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Choosing and Using Library Databases

Tools for Finding Databases

Why Use Just One?

  • If you don't find what you need in one database, try another!
  • Searching a second database for a different but related subject can also provide useful breadth for your topic.

Know What's in the Database!

The key to finding the right database is knowing what's in it. Here are some questions to ask about any database before you use it.

What Subject Area(s) Does It Cover?

Note what subject areas are covered to ensure that you are using the correct database for your topic. Searching for engineering articles in APA PsycInfo won't get you far.

In addition, your choice of database will influence the kind of analysis you're likely to find. Searching for "marijuana legalization" will get very different results if you use PubMed (medical studies), PAIS (public policy issues), or Music Index (mostly articles from Rolling Stone).

What Date Range Does it Cover?

Most databases only cover materials published in the last few decades; there's usually a specific cutoff date. If you're looking for articles or research from before that date, you'll need to use a different database.

In a few databases, you also need to ask "How recent does it get?" Databases of historical materials usually don't go up to the present. And some databases simply exclude the most recent year or two of all journal articles.

What Types of Material Does It Cover?

Most databases index scholarly journal articles, but many cover other types of content, either in addition to or instead of. Some common material types include:

  • magazine or newspaper articles
  • books
  • book chapters
  • dissertations
  • conference papers
  • statistical data
  • images, audio, or video

Using Multidisciplinary Databases

It's easy to figure out that Sociological Abstracts is a good database for your sociology paper, or that you might want to use Biosis for biology. But what about the "multidisciplinary" databases that cover all topics? Here's a quick run-down of the most commonly used titles.





Academic Search Complete
Academic Search Complete
  • mix of academic, popular, and news articles
  • mix of full-text and citation only
  • excellent breadth
  • detailed subject headings
  • good place to start when you're not sure what database to use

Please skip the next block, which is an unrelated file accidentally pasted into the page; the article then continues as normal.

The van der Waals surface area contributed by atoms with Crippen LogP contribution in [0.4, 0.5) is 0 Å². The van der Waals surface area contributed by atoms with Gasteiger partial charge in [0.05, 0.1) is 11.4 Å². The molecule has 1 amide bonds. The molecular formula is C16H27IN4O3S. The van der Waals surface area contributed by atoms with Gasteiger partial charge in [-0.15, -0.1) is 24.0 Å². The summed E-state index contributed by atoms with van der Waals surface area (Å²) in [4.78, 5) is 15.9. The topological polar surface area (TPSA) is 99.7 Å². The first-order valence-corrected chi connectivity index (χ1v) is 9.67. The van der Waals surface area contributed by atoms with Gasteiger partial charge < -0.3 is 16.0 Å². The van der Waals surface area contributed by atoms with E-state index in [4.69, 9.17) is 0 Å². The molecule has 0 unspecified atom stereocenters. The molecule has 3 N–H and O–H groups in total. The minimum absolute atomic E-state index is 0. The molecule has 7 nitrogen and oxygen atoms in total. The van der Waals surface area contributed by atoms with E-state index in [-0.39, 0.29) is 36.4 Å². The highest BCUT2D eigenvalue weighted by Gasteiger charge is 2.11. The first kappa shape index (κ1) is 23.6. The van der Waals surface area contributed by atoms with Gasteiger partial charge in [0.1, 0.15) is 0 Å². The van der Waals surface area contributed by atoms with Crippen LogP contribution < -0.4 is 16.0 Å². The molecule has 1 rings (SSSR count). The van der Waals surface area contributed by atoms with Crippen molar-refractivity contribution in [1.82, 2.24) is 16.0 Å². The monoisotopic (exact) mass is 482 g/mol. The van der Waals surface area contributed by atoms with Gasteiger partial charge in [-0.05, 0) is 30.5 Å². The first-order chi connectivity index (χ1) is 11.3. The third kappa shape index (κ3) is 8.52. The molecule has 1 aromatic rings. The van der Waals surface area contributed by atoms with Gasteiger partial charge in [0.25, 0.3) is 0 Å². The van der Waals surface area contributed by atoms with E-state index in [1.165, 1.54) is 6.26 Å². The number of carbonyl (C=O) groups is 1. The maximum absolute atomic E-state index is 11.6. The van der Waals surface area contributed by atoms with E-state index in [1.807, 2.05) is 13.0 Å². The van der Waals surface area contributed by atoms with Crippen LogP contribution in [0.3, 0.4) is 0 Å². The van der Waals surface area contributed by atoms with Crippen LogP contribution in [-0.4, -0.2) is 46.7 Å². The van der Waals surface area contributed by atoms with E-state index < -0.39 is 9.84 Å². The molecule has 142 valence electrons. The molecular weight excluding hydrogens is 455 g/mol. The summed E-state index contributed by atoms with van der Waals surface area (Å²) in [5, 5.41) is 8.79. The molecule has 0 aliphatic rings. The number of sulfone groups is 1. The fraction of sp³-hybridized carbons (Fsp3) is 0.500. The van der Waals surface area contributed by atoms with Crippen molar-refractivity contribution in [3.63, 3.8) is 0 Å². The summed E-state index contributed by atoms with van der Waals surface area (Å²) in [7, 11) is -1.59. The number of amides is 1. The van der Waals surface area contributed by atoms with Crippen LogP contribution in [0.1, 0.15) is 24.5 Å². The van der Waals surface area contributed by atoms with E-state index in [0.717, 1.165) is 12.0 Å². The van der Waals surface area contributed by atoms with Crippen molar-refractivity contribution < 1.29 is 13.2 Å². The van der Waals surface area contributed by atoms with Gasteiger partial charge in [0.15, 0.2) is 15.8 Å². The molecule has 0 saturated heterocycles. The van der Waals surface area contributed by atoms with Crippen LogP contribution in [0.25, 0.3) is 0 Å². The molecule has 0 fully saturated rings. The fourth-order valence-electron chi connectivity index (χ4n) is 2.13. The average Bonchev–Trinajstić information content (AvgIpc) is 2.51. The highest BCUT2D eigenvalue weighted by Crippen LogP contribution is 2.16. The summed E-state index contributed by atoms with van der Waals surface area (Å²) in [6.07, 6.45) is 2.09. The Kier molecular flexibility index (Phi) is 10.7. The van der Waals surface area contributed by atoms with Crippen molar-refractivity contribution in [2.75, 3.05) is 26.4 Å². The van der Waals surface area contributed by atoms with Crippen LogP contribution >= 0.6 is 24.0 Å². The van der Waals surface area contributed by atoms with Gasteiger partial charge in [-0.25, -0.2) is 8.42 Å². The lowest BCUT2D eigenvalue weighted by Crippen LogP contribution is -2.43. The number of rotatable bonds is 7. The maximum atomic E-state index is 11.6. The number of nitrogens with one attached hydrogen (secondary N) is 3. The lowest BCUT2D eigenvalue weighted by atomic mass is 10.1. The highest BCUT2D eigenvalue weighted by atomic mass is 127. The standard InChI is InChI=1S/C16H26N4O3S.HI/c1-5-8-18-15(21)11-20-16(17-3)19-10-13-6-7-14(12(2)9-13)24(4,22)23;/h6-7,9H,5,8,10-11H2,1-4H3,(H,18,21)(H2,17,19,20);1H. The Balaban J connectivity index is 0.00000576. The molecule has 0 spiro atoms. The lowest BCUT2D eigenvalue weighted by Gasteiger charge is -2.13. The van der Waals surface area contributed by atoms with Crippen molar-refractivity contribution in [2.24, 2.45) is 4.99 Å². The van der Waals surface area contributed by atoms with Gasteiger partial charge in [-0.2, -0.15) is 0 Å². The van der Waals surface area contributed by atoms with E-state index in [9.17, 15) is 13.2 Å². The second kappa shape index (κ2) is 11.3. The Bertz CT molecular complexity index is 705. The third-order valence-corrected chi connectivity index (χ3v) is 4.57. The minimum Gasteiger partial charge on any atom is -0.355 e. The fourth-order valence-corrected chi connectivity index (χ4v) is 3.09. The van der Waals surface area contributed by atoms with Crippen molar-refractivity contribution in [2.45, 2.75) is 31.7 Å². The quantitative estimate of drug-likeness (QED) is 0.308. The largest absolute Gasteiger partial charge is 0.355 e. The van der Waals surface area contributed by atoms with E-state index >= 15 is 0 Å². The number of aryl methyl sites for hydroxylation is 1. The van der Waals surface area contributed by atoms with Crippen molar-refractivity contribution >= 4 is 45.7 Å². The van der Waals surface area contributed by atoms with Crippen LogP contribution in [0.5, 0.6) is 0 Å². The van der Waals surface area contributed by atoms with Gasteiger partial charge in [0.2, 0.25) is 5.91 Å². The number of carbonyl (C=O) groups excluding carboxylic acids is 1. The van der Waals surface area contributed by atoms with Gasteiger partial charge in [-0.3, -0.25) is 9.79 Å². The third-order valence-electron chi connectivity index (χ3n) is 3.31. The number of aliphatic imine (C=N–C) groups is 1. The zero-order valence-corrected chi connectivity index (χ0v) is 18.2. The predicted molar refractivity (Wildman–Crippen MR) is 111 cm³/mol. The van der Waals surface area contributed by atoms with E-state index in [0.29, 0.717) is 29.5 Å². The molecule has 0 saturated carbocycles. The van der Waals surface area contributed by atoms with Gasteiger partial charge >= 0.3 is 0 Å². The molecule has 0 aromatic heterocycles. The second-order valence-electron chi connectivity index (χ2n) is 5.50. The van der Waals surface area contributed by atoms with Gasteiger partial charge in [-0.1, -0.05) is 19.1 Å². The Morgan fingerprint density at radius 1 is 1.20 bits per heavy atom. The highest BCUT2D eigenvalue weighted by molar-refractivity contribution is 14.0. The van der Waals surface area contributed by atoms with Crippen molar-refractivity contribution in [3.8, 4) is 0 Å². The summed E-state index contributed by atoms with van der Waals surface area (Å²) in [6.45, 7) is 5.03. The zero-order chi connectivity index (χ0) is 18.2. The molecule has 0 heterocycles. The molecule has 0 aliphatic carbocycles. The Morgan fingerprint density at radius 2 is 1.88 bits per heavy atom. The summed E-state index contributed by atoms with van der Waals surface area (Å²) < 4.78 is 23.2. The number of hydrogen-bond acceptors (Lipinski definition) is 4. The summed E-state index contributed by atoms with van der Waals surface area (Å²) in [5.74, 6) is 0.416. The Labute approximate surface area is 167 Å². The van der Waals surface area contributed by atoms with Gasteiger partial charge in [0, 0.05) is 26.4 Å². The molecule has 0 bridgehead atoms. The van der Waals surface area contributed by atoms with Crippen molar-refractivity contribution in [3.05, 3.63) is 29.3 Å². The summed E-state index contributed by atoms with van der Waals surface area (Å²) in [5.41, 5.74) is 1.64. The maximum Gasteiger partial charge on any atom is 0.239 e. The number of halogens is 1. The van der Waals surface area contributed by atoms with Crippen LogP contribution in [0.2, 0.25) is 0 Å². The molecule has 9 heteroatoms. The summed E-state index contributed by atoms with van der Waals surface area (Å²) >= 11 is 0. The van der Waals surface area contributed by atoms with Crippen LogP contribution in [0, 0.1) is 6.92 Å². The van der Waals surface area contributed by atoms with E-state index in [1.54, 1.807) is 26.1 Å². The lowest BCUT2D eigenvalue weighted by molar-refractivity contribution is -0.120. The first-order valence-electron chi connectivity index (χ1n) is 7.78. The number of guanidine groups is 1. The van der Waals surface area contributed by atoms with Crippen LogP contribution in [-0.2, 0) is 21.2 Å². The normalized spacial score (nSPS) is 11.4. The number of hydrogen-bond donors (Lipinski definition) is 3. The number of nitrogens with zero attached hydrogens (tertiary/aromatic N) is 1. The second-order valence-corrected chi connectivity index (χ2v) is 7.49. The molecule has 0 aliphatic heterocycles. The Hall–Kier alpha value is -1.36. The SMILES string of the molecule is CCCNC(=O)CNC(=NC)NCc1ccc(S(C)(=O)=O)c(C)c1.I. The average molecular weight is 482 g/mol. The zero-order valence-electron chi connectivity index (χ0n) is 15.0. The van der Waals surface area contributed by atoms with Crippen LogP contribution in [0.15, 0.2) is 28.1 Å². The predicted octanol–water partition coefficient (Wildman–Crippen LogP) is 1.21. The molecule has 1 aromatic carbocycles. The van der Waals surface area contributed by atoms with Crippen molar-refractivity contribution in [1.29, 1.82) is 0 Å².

• lack of depth
  • small selection of core academic journals
  • all full-text
  • all journals go back to volume 1
  • tull-text searching available
  • lacks most recent 3-5 years of most journals
  • poor search interface for discovering articles by topic
  • irregular subject coverage: weak in some fields

Nexis Uni (formerly Lexis Nexis Academic)

  • news, both newspapers and broadcast transcripts
  • business, legal, and medical news and reference info
  • biographical info
  • all full-text
  • full-text searching available
  • newspaper coverage irregular, e.g. only last six months of LA Times
  • there's a lot of news, easy to get overwhelmed, lost
Project Muse
  • academic journal articles published by university presses
  • strong in the arts, humanities, and social sciences
  • weak in the sciences
Web of Science
Web of Science
  • citation tracking (see who cited an article)
  • despite the name, covers all disciplines
  • excellent source for tracking citations
  • poor search interface for discovering articles by topic

Content Databases versus Indexes

While some databases are actual collections of online content, most are simply indexes of articles or other materials. They contain citations to the material. Index/​citation databases help you discover and identify useful articles for your topic... but then you still have to actually find them

Knowing which type of database you're using tells you what to expect in terms of finding full text and also influences your search terms.

Common Full-Text Databases

Common Index-Only Databases

Common Mixed Databases

  • Nexis Uni (formerly LexisNexis Academic)
  • PubMed
  • PsycInfo
  • Web of Science
  • Academic Search Complete

Important Tip

Do NOT limit yourself to full-text databases!

  1. The articles you discover in a citation-only database may actually be online. Just click on UC-eLinks to find them.
  2. Many of the "offline" articles will be in the hundreds of thousands of print journal volumes still in the Library.
  3. Even if UCLA doesn't have an article online or in print, you can usually get a copy scanned and e-mailed to you in a few days via interlibrary loan.

What About EbscoHost and ProQuest?

EbscoHost and ProQuest aren't databases. They're companies that host databases. Lots of databases. Their logos appear prominently on the web pages, but knowing which vendor you used doesn't really help narrow the options if you're trying to retrace your search results.

The same situation applies to Thomson Reuters, Springer, Wiley, etc. Saying "I found this article in ProQuest" is like saying "I made this file with Microsoft"—it's true, but not a lot of help in finding the right program to open the file.

See Search Multiple Databases at the Same Time for info on simultaneous searching of databases from the same publisher.